0
mcriderCommented:
I have been a security analyst consultant for over 15 years and have had security consulting contracts with such entities as the US NAVY, NSA, and Hewlett-Packard.

Have you ever heard of the "Orange Book"?  It's an affectionate name for the "Trusted Computer System Evaluation Criteria" (TCSEC) and is published by the Department of Defense (DoD 5200.28-STD).  The reason it's called the orange book is because the ugly paper cover is orange.  It is part of a series of documents known as the "rainbow series" because each book in the series has a different paper cover color.

There is also a "Red Book", the "Trusted Network Interpretation (TNI) of the Trusted Computer System Evaluation Criteria". It contains information to enable the Orange Book principles to be applied in a network environment.

Anyways, back to the orange book, it defines classes of security (Divisions) from D to A... "D" being the lowest level of security (no security) and "A" being the highest level of security.

There are numbers that go with the letters... The higher the number, the higher the level of security in that category.  Here is an example of the security levels and what they deal with:


Division D: Minimal Protection

Division C: Discretionary Protection
   Class (C1): Discretionary Security Protection
   Class (C2): Controlled Access Protection

Division B: Mandatory Protection
   Class (B1): Labeled Security Protection
   Class (B2): Structured Protection
   Class (B3): Security Protection

Division A: Verified Protection
   Class (A1): Verified Design
   Beyond Class(A1)


Here are some websites that may interrest you:

  http://www.us.kernel.org/pub/linux/libs/security/Orange-Linux/refs/Orange/OrangeI-II.html 
 
http://www.netsurf.com/nsf/v01/01/resource/trusted.html 
 

By the way, I think this deserves some points, don't you??  ;-)



Cheers!

0
matt_whiteAuthor Commented:
Yes, you guys deserve points.  However I don't want to give 500 points for a "NO" answer.  I've put a question into CS to see how it is best to split up the points without deleting this question.

Here is how it stands:

mcrider      - 50 pts.
gambistics   - 30 pts.
Jon_Raymond  - 20 pts.

Is this ok?

0
mcriderCommented:
To split points, you need to open up three separate questions with the titles:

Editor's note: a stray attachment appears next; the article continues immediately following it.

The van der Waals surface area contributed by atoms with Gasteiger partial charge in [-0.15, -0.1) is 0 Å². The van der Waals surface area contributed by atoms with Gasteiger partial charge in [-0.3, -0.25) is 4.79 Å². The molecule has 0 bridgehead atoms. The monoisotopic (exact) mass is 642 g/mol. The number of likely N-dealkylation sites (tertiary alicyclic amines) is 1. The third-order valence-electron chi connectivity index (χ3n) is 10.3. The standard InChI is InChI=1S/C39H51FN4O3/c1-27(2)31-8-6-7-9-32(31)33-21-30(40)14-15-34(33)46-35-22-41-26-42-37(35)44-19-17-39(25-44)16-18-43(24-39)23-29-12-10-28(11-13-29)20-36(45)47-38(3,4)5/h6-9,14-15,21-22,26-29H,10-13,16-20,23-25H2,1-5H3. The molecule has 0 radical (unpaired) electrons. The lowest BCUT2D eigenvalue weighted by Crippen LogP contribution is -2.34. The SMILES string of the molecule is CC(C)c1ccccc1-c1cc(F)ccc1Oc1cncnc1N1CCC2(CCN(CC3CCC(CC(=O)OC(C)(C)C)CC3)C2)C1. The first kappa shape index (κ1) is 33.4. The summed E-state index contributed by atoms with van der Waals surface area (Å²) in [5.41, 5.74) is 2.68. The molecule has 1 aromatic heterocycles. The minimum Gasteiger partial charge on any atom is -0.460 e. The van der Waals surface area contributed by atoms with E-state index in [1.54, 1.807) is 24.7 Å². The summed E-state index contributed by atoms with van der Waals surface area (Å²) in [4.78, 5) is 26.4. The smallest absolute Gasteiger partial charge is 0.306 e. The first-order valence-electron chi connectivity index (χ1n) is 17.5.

"FOR MCRIDER ONLY"
   "FOR GAMBISTICS ONLY"
   "FOR JON_RAYMOND ONLY"

and assign the points you want to give them... By the way, here you said:

   mcrider      - 50 pts.
   gambistics   - 30 pts.
   Jon_Raymond  - 20 pts.

but in your message at CS you said:

   Jon_Raymond  - 20 pts.
   mcrider      - 20 pts.
   gambistics   - 20 pts.

Did you change your mind?


Cheers!



0
matt_whiteAuthor Commented:
Yes, I changed my mind.

I can put out three questions, but what do I do with this question?
0
mcriderCommented:
Go back to your question at CS an ask them to refund your points for this question...


Cheers!
0
ianBCommented:
Hi,

As requested I have awarded 3 questions:

   mcrider      - 50 pts.
   gambistics   - 30 pts.
   Jon_Raymond  - 20 pts.

Each expert will find thier question in this topic area.

i will answer this question so it can be saved and refund 400 points back to the users account.


Ian
community Support @ Experts Exchange
0

Experts Exchange Solution brought to you by

Your issues matter to us.

Facing a tech roadblock? Get the help and guidance you need from experienced professionals who care. Ask your question anytime, anywhere, with no hassle.

Start your 7-day free trial
matt_whiteAuthor Commented:
Thankyou!
0
It's more than this solution.Get answers and train to solve all your tech problems - anytime, anywhere.Try it for free Edge Out The Competitionfor your dream job with proven skills and certifications.Get started today Stand Outas the employee with proven skills.Start learning today for free Move Your Career Forwardwith certification training in the latest technologies.Start your trial today
Visual Basic Classic

From novice to tech pro — start learning today.